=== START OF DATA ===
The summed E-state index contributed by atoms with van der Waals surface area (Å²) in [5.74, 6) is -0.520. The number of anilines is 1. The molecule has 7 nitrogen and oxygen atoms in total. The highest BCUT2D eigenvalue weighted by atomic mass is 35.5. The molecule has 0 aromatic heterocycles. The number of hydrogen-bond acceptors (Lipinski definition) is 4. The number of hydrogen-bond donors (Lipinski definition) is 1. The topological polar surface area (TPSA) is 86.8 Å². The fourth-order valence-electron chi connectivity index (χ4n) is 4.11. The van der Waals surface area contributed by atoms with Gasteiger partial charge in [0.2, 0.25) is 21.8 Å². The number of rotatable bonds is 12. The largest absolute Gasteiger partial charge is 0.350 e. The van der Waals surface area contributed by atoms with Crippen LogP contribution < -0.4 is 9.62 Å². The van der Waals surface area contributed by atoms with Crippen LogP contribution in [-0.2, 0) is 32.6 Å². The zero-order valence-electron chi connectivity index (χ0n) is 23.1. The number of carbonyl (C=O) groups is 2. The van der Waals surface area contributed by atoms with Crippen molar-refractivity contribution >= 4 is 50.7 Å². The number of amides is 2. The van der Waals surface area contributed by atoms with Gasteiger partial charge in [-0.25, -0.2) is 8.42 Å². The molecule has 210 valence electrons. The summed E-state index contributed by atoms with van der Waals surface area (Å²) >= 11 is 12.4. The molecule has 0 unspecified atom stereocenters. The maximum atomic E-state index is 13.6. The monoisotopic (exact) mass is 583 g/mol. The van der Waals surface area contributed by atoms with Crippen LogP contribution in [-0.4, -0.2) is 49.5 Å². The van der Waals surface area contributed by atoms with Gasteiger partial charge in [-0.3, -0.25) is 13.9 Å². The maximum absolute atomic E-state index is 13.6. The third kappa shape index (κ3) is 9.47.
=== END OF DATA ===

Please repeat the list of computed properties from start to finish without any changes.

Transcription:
The summed E-state index contributed by atoms with van der Waals surface area (Å²) in [5.74, 6) is -0.520. The number of anilines is 1. The molecule has 7 nitrogen and oxygen atoms in total. The highest BCUT2D eigenvalue weighted by atomic mass is 35.5. The molecule has 0 aromatic heterocycles. The number of hydrogen-bond acceptors (Lipinski definition) is 4. The number of hydrogen-bond donors (Lipinski definition) is 1. The topological polar surface area (TPSA) is 86.8 Å². The fourth-order valence-electron chi connectivity index (χ4n) is 4.11. The van der Waals surface area contributed by atoms with Gasteiger partial charge in [0.2, 0.25) is 21.8 Å². The number of rotatable bonds is 12. The largest absolute Gasteiger partial charge is 0.350 e. The van der Waals surface area contributed by atoms with Crippen LogP contribution < -0.4 is 9.62 Å². The van der Waals surface area contributed by atoms with Crippen LogP contribution in [-0.2, 0) is 32.6 Å². The zero-order valence-electron chi connectivity index (χ0n) is 23.1. The number of carbonyl (C=O) groups is 2. The van der Waals surface area contributed by atoms with Crippen molar-refractivity contribution >= 4 is 50.7 Å². The number of amides is 2. The van der Waals surface area contributed by atoms with Gasteiger partial charge in [-0.25, -0.2) is 8.42 Å². The molecule has 210 valence electrons. The summed E-state index contributed by atoms with van der Waals surface area (Å²) >= 11 is 12.4. The molecule has 0 unspecified atom stereocenters. The maximum atomic E-state index is 13.6. The monoisotopic (exact) mass is 583 g/mol. The van der Waals surface area contributed by atoms with Crippen LogP contribution in [-0.4, -0.2) is 49.5 Å². The van der Waals surface area contributed by atoms with Gasteiger partial charge in [-0.3, -0.25) is 13.9 Å². The maximum absolute atomic E-state index is 13.6. The third kappa shape index (κ3) is 9.47.